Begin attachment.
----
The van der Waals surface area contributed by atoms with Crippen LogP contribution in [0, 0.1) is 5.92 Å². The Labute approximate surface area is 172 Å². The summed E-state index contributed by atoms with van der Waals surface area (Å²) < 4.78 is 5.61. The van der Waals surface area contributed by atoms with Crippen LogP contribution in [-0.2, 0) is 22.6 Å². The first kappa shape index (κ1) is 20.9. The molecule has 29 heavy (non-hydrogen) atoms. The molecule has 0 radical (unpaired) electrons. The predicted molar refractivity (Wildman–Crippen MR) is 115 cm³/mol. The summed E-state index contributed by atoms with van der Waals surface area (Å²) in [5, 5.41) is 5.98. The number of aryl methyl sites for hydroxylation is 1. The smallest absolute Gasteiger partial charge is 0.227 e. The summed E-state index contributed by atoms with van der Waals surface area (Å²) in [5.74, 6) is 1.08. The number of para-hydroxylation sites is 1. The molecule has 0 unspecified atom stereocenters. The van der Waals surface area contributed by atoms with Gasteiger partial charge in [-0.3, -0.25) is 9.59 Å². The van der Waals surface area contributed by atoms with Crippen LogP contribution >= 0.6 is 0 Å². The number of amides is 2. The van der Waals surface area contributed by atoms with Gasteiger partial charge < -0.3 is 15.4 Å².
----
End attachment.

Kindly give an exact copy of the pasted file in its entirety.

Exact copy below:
The van der Waals surface area contributed by atoms with Crippen LogP contribution in [0, 0.1) is 5.92 Å². The Labute approximate surface area is 172 Å². The summed E-state index contributed by atoms with van der Waals surface area (Å²) < 4.78 is 5.61. The van der Waals surface area contributed by atoms with Crippen LogP contribution in [-0.2, 0) is 22.6 Å². The first kappa shape index (κ1) is 20.9. The molecule has 29 heavy (non-hydrogen) atoms. The molecule has 0 radical (unpaired) electrons. The predicted molar refractivity (Wildman–Crippen MR) is 115 cm³/mol. The summed E-state index contributed by atoms with van der Waals surface area (Å²) in [5, 5.41) is 5.98. The number of aryl methyl sites for hydroxylation is 1. The smallest absolute Gasteiger partial charge is 0.227 e. The summed E-state index contributed by atoms with van der Waals surface area (Å²) in [5.74, 6) is 1.08. The number of para-hydroxylation sites is 1. The molecule has 0 unspecified atom stereocenters. The van der Waals surface area contributed by atoms with Gasteiger partial charge in [-0.3, -0.25) is 9.59 Å². The van der Waals surface area contributed by atoms with Crippen LogP contribution >= 0.6 is 0 Å². The number of amides is 2. The van der Waals surface area contributed by atoms with Gasteiger partial charge < -0.3 is 15.4 Å².